Rooting for the Bad Guy

Submitted December 12, 2011

I don’t have cable, but I have Netflix. Endless upon endless choices of mediocre programing. Sometimes, I get suggestions from friends what to watch. Most of the time I take the liberty to check something out on my own.

I was browsing recently came across a show that is pretty popular called Breaking Bad.  I watched the pilot. Here’s the synopsis: Guy finds out he has a terminal disease, everything about his life is average. His job, his marriage, his ambition, his things, all very average. To leave some money for his kids, he starts cooking meth to sell to drug dealers. He is a chemistry teacher so he can make the “best” meth on the market.

The story is told in a way that you feel sorry for the guy. He’s down and out and you begin to justify his actions. He is the bad guy! He makes poor choices out of his desperation. Unfortunately, it’s not just this show. There are many television programs in which protagonist is a terrible person, making terrible choices. The big question is, “Have I let these characters choices become acceptable?” When you consider the history of prime-time, television has come a long way. Lucy was a “trouble-maker.” She was always up to something in the sitcom, I Love Lucy. Today our heroes are meth dealers and murderers and adulterers. I was shocked at how many Americans watch the debauchery that is Two and a Half Men. A show that not only celebrates promiscuity but belittles anyone who doesn’t live this way.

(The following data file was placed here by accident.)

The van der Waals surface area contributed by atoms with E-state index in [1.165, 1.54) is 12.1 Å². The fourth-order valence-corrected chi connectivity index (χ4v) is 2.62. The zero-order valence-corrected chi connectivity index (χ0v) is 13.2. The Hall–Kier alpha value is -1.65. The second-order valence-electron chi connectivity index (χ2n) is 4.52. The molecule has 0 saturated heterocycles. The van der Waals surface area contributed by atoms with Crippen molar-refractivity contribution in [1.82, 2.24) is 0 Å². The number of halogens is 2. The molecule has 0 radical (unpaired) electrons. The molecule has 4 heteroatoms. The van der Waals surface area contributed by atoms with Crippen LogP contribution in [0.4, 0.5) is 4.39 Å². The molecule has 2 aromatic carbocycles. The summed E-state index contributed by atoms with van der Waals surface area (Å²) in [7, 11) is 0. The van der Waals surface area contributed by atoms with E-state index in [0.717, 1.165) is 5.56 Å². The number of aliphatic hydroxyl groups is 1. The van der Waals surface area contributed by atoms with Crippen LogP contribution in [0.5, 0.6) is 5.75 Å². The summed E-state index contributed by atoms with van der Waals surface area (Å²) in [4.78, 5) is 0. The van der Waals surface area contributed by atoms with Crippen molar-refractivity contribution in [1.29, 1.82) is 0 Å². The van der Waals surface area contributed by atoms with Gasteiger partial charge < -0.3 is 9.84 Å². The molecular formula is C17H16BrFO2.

Don’t cheer on the bad guy. Don’t find yourself feeling for the person who seems down and out and chooses a life of sin. There is no justification. The means never justify the ends. Heed Paul’s warning to Ephesus:

With the Lord’s authority I say this: Live no longer as the Gentiles do, for they are hopelessly confused. Their minds are full of darkness; they wander far from the life God gives because they have closed their minds and hardened their hearts against him. They have no sense of shame. They live for lustful pleasure and eagerly practice every kind of impurity (Ephesians:4:17-19 NLT).

No shame, lustful pleasure, every kind of impurity. These are lifestyles that are piped in through our televisions sets. Paul wote to Timothy warning of the human condition at the end time (2 Timothy:3:1-5). We are not only seeing these characteristics in our world, we are seeing the heralded by others. We live in a dangerous era. Stay close to God. Read the wisdom in His Word. Pray, “Your Kingdom come.” 



Blog posts do not undergo review by the doctrinal review team of the United Church of God. This post represents the personal opinion of the author and should not be considered the official stance of the United Church of God. If you have any questions or concerns please direct them to webmaster@ucg.org.


Peggy Yule

Peggy Yule's picture

This is so true. I have found that when at work, there are many conversations about what people watched on tv the night before. They all seem to laugh about the sins that the characters committed during the episode. It's very disconcerting. I don't think they realize that when they talk about their own lives, it sounds the same. If only they knew God! I should say, when they know God it will be a wonderful time. What will the conversations be about then?



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